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Ebook Details
  • 04/2020
  • 978-1-7330499-0-0 B086RFXC2M
  • 340 pages
  • $10
Genetic Pressure Volume I: Baby Steps
Eugene Clark, author

Adult; Sci-Fi/Fantasy/Horror; (Market)

Rachael is a successful IVF breeder of race-winning horses. One of the appreciative beneficiaries of her Kentucky-Derby-winning horses gives her the gift of creating her own designer baby through Better Genetics Corporation. Separately, wealthy video-game magnate, Max, yearns for a child after having failed repeatedly to find love. His friend also recommends Better Genetics Corporation through which Max can choose the physical traits and innate strengths — intellectual, athletic, scientific, or artistic — of his own future offspring. Each travels to the unknown-island location of the secretive Better Genetics Corporation where they will learn how many traits can be programmed genetically instead of being left to chance.
Reviews
Clark explores the possibilities and pitfalls of human genetic engineering in this science fiction series debut. He takes as his inspiration recent scientific experiments in using CRISPR technology to edit human DNA, extrapolating the stories of two people who use genetic engineering to buy “designer babies.” Rachael, a successful horse breeder, finds her relationship with her pothead loser boyfriend unfulfilling. Uninterested in being saddled with a lazy husband, and with her biological clock ticking down, she heads to the Better Genetic Corporation (on a remote tropical island) to get herself a baby on her own terms. Max, a millionaire video game designer, is dumped for suggesting a prenup and remakes himself into an upstanding man. He is swept up by BGC’s claim that they can make him an ideal child. All he needs now is to find a surrogate.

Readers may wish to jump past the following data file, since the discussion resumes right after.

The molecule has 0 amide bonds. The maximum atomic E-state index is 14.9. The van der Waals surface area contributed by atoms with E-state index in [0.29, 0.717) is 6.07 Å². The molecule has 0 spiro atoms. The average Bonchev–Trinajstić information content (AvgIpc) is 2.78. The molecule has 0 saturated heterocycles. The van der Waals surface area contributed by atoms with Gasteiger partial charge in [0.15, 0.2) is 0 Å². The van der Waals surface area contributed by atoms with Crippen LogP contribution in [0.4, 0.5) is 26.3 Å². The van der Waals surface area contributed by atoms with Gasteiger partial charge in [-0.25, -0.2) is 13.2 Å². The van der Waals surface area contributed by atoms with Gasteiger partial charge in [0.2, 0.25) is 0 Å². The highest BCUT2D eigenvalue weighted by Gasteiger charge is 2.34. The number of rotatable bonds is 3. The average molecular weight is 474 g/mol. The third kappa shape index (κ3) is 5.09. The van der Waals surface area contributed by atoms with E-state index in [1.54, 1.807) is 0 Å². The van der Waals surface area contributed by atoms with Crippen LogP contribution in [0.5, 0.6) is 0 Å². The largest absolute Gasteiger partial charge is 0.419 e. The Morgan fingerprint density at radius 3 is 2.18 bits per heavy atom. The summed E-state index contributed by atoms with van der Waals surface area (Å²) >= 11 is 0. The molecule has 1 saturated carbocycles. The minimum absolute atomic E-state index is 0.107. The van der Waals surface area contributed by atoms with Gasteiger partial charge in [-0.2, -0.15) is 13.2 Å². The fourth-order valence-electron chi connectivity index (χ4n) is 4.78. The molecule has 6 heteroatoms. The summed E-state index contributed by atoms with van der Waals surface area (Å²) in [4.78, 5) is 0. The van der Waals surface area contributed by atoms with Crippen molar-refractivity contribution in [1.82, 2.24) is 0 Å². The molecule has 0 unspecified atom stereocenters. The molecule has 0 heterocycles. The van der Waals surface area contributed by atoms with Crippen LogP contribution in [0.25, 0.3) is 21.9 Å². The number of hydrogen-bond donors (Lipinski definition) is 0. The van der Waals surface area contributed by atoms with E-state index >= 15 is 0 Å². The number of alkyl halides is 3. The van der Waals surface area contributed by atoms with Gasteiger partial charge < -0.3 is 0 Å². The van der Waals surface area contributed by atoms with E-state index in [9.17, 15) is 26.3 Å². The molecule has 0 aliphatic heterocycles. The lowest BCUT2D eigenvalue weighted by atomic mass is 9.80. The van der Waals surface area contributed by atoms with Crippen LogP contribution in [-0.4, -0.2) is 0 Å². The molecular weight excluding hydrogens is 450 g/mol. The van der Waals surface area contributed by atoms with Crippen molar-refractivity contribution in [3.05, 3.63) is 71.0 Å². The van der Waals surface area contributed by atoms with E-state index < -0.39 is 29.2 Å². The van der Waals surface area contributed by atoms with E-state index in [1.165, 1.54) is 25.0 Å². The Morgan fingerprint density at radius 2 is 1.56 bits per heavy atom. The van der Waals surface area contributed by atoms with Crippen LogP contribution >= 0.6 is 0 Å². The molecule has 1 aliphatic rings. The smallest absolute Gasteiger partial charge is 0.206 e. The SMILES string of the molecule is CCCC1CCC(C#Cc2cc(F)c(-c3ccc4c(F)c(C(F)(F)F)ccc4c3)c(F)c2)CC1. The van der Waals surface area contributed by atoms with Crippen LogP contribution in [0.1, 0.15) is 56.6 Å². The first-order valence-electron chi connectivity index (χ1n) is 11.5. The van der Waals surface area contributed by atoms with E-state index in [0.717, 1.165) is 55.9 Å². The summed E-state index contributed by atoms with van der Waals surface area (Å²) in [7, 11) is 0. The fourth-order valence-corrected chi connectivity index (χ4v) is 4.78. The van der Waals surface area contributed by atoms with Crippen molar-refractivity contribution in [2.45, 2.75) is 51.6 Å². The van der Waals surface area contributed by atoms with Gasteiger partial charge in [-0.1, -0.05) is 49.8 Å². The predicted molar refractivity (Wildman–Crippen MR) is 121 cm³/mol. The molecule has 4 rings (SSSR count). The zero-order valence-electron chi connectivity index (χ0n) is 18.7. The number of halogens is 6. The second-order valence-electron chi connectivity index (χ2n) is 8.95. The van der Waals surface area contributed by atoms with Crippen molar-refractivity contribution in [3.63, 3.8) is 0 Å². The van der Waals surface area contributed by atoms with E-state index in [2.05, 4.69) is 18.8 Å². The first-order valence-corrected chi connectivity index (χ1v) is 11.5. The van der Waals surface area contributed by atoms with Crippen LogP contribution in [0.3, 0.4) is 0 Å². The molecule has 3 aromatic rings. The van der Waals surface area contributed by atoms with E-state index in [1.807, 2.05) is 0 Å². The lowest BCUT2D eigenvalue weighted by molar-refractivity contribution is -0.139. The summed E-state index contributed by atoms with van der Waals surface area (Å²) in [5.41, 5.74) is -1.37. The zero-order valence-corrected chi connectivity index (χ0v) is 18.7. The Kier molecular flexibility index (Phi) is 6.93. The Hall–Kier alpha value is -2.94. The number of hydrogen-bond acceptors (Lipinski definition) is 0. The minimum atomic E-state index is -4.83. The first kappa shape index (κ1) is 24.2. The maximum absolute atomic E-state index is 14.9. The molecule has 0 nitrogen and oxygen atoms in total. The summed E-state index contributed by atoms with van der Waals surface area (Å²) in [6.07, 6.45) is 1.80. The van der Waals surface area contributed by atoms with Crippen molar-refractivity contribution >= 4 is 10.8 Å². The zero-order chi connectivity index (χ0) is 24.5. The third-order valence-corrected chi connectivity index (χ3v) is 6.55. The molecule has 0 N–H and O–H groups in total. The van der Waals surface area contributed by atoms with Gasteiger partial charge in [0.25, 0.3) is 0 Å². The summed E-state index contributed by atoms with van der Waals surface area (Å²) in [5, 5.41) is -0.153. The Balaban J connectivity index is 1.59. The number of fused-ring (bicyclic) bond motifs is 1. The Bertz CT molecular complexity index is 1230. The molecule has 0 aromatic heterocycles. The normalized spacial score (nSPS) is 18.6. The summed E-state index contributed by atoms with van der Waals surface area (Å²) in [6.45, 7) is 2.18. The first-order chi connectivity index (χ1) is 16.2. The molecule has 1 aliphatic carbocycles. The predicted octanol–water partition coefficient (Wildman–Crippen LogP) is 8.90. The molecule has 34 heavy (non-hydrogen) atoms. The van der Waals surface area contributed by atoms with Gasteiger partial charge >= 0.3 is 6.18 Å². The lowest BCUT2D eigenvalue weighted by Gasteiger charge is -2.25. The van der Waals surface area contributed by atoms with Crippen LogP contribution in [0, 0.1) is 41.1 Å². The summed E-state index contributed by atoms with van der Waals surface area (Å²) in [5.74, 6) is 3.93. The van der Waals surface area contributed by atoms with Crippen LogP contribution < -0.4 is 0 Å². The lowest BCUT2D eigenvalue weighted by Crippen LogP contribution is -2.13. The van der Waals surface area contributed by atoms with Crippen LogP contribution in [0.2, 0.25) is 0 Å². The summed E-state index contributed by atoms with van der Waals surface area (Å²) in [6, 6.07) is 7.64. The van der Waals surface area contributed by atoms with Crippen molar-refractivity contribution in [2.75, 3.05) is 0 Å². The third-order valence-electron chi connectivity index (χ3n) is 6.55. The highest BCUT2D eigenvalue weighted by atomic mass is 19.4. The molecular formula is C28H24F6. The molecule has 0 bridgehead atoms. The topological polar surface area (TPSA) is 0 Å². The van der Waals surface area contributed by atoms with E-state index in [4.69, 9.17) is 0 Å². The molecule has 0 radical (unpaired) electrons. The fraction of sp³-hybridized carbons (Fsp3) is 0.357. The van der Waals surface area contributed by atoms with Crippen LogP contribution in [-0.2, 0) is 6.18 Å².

Clark’s characters grapple well with the moral dilemmas of designing a child, but the additional topics he addresses—religion, eugenics, Nazism, human sexuality, race, and consensual sexual violence, to name a few—are often glanced over. The narrative brings them forward dramatically only to resolve them in a manner of pages, undermining the weight of their implications.

Awkward dialogue and interactions between characters, and some clumsy narrative techniques, tend to drag down the pace of the plot. Clark tries hard to reach for a broader understanding of the future of reproductive technology, but his narrative lacks nuance, preventing the reader from truly grasping the horror that can arise from designing children from scratch. Despite this debut’s fumbles, science fiction readers interested in emerging technology and moral dilemmas will find enough to engage with and will keenly await future installments.

Takeaway: Readers interested in the implications of human genetic engineering will appreciate Clark’s disturbing vision of a near-future era of designer babies.

Great for fans of Aldous Huxley’s Brave New World, Theodore Sturgeon’s More than Human.

Production grades
Cover: B
Design and typography: A
Illustrations: -
Editing: B
Marketing copy: A

Formats
Ebook Details
  • 04/2020
  • 978-1-7330499-0-0 B086RFXC2M
  • 340 pages
  • $10

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